And, saying what should be obvious, but maybe isn’t: if you structure your research in such a way that only the very very very top-most super-engaged respondents are qualified to answer a follow-up, your results are only going to reflect that tiny slice of the population.

Pathetic, and sadly, about what one would expect.

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Filed under abject stupidity, bad user experiences, databases are your friend, election polling, Market Research, Politics, quality of responses, the web is a visual medium, Zogby

Databases Are Your Friend!

I’ve ranted about this so many times that it’s a true pleasure to see it being done the right way by YouGov/Polling Point here:

(obviously, I blanked out the zip code.)

Compare and contrast with other folks’ ongoing aggravation of asking me to pick which country I live in (from a list of about a billion, though the US at least is at the top), then pick my state, and then entering my zip code. Harris does this pretty frequently, though I just saw an example the other day where they instead asked if I still lived in the United States, and then (without asking for state or zip) asked me to type the name of the city where I live, which I found somewhat unusual.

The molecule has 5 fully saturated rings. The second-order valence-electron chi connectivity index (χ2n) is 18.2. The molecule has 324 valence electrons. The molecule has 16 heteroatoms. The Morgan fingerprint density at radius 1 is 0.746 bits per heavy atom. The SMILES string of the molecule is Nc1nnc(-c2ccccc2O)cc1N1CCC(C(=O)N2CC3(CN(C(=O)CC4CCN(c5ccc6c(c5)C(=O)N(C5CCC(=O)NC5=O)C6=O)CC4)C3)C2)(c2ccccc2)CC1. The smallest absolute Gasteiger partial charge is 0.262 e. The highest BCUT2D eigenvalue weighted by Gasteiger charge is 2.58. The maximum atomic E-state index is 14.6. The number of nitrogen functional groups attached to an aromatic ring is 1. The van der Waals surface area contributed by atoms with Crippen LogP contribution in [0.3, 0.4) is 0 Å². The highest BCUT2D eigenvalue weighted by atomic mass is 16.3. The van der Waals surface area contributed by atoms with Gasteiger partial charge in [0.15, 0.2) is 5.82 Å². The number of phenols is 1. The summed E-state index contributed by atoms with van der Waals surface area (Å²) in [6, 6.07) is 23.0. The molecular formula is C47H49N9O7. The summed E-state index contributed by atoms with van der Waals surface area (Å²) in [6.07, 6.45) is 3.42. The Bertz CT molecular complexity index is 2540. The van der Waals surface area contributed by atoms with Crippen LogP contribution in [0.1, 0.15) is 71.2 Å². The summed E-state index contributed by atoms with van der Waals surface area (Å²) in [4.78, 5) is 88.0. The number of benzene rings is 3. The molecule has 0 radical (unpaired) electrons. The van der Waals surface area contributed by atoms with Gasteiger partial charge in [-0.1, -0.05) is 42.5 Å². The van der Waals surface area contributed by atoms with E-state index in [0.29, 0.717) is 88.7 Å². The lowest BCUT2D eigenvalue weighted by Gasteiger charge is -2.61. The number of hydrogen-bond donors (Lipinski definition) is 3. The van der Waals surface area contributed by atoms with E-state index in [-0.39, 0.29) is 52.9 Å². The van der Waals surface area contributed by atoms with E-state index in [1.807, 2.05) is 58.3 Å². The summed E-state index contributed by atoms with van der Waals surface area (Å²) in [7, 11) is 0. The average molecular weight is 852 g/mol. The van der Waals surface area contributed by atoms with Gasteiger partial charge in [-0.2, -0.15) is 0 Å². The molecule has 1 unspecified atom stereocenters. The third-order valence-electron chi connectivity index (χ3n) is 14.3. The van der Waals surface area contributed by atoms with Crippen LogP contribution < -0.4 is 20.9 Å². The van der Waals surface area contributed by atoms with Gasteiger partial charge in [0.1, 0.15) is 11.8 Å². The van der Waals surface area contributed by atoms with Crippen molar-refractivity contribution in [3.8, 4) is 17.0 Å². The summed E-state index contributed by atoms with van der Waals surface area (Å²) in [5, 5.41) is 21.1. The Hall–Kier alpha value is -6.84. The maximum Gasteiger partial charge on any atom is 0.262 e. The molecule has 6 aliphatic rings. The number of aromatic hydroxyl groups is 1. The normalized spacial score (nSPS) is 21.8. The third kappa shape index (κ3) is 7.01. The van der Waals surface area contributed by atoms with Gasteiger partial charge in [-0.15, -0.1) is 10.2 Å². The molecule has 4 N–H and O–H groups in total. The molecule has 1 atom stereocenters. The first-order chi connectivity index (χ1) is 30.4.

Anyway, nice to see this happening. We’re already on the panel, so you already know all this background info!

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Filed under databases are your friend, Doing it right, Market Research, web research, YouGov

Taking a Hatchet to Your Matrix

Not a newsflash: I hate matrixes. That being said, I acknowledge they’re sometimes going to be necessary. If you’ve got to use one, though, I think it’s in everyone’s interest to keep each one as small as possible, and to use as few of them as possible.

There’s often a point in web surveys where the respondent is asked whether or not he has heard of a number of different items – brands of orange juice, for instance, to use my favorite example. That’s followed by another question asking which of the brands the respondent has personally tried.